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By the time she reached middle school, T.R. had chosen her career path. At night, she would sneak out of her home off upper Georgia Avenue NW and hit the streets to peddle drugs. She learned the ways of the trade—threats, intimidation, and violence—quickly. At 15, she was arrested for stabbing another girl over a dispute so petty that she can’t remember what it was about.
While she awaited her day in juvenile court, T.R. checked into the Tower, a Benning Road NE home for delinquent girls run by the YWCA and funded by the District. Widely considered one of the city’s model social programs, the Tower got T.R. back into school and convinced her to join the girls’ basketball team. The Tower’s staff, she recalls, left no avenues for backsliding. “[The staff] just stayed with you, talked to me when I was upset,” she says. “Taught me there were other ways of dealing with a situation than to just snap on somebody. Even now, if I get in a problem at work, I remember what the counselors used to say to me.”
T.R. left the streets behind and has been standing tall ever since. Now 19, she works as a cook at a local community center and earns enough to support her three daughters. To this day, she marvels at the changes the Tower inspired. “My mentality then was, I was just going to go back out on the street and sell drugs,” she says. “Get back out there as quick as I could.”
But other T.R.s coming up won’t have the Tower to pick them up and show them a different way; despite its enviable 22-year record in juvenile counseling, the Tower closed its doors for good this month. The shuttering of the Tower coincides with a new low in delivery of social services and has prompted a finger-pointing match between the YWCA and city officials over who deserves the blame.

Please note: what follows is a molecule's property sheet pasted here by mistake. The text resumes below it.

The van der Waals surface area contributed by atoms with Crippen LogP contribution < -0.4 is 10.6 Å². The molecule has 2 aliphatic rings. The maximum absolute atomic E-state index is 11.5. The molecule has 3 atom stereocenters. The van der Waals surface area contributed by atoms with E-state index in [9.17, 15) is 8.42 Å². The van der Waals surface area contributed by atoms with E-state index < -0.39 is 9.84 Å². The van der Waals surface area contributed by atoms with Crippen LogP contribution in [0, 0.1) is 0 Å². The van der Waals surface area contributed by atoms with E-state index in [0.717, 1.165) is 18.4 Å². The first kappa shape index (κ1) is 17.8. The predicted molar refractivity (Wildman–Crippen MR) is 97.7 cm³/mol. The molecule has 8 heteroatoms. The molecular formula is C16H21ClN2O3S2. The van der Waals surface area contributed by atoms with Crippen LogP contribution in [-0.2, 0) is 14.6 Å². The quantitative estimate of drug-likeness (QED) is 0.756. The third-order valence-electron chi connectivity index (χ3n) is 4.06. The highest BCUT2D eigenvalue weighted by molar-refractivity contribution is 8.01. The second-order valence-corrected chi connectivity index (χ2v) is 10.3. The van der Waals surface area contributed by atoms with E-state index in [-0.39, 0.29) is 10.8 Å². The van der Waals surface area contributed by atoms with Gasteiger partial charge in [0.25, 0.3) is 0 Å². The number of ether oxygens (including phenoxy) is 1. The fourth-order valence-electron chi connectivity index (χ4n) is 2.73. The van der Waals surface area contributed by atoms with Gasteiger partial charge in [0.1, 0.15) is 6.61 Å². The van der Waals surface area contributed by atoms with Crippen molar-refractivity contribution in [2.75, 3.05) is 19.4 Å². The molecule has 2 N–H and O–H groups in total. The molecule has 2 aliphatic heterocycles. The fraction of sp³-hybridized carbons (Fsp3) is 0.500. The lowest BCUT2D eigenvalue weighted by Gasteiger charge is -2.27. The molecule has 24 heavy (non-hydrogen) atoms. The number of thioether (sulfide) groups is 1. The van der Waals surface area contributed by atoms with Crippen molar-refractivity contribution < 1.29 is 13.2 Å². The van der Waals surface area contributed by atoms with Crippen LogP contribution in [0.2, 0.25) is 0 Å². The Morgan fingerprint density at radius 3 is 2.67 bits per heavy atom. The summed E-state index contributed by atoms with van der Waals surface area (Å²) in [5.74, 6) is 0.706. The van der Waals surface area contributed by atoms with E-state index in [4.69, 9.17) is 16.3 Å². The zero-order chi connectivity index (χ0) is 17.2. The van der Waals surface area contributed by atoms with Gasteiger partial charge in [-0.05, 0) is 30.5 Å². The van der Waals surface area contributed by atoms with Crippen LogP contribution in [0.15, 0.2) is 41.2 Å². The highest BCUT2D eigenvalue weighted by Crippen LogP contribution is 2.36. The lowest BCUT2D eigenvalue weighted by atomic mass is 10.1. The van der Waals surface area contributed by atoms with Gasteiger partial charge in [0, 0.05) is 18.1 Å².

At first glance, the Tower looks like just another victim of the city’s budget shortfall and negligent record of paying social service providers. YWCA Director Josephine Pamphile says the city was regularly three or four months behind in its payments, and at one point in the past year was five months behind. At the worst point, Pamphile argues, the District owed the YWCA $124,000, or about one third of the Tower’s annual budget. “We’re not in a position to carry that amount of debt,” says Pamphile. “I have people who expect a paycheck every two weeks. How do I meet payroll expenses?”
The city says Pamphile is misinformed. According to Madeline Andrews, a spokeswoman for the Department of Human Services (DHS), the District has been obligated by a May 1995 court order to keep payments up to date under a ruling that found the Tower’s program an “essential” social service. As a result, the city was forced to pay up every 45 days, and Andrews insists that payment delays rarely exceeded a month.
Tower Director Norlishia Jackson says that late payments were always a part of the picture and certainly did not justify closing the home. “The city has been paying late for 22 years,” she says. She points out that while Pamphile and the YWCA board were deliberating on the home, the city was making regular payments.
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Payments aside, Pamphile says the YWCA was tired of dealing with the never-ending string of three-month contracts that it had to sign with the the District—an arrangement that made the YWCA a permanent short-term partner with a cash-strapped city. But Joyce Burrell, acting administrator for DHS’s Youth Services Administration (YSA), says she assured the YWCA that the city would soon offer a long-term contract for the facility. (Contracting rules required the YWCA to compete with other bidders, but the YWCA’s experience and high ratings from YSA made it a lock for the contract.)